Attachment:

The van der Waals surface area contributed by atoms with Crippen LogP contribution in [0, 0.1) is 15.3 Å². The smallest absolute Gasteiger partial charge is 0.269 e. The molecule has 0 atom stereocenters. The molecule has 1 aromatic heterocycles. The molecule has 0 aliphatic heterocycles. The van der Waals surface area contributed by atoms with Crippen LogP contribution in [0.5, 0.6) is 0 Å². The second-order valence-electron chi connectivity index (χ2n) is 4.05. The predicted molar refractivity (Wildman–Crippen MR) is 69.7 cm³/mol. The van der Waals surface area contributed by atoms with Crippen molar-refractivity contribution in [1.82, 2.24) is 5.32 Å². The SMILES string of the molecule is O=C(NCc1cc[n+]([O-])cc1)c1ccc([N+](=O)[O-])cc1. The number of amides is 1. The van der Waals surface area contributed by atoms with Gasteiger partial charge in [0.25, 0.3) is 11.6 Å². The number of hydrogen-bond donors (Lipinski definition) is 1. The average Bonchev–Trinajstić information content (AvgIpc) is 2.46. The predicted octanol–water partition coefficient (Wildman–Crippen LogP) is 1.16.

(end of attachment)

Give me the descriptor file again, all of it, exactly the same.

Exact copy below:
The van der Waals surface area contributed by atoms with Crippen LogP contribution in [0, 0.1) is 15.3 Å². The smallest absolute Gasteiger partial charge is 0.269 e. The molecule has 0 atom stereocenters. The molecule has 1 aromatic heterocycles. The molecule has 0 aliphatic heterocycles. The van der Waals surface area contributed by atoms with Crippen LogP contribution in [0.5, 0.6) is 0 Å². The second-order valence-electron chi connectivity index (χ2n) is 4.05. The predicted molar refractivity (Wildman–Crippen MR) is 69.7 cm³/mol. The van der Waals surface area contributed by atoms with Crippen molar-refractivity contribution in [1.82, 2.24) is 5.32 Å². The SMILES string of the molecule is O=C(NCc1cc[n+]([O-])cc1)c1ccc([N+](=O)[O-])cc1. The number of amides is 1. The van der Waals surface area contributed by atoms with Gasteiger partial charge in [0.25, 0.3) is 11.6 Å². The number of hydrogen-bond donors (Lipinski definition) is 1. The average Bonchev–Trinajstić information content (AvgIpc) is 2.46. The predicted octanol–water partition coefficient (Wildman–Crippen LogP) is 1.16.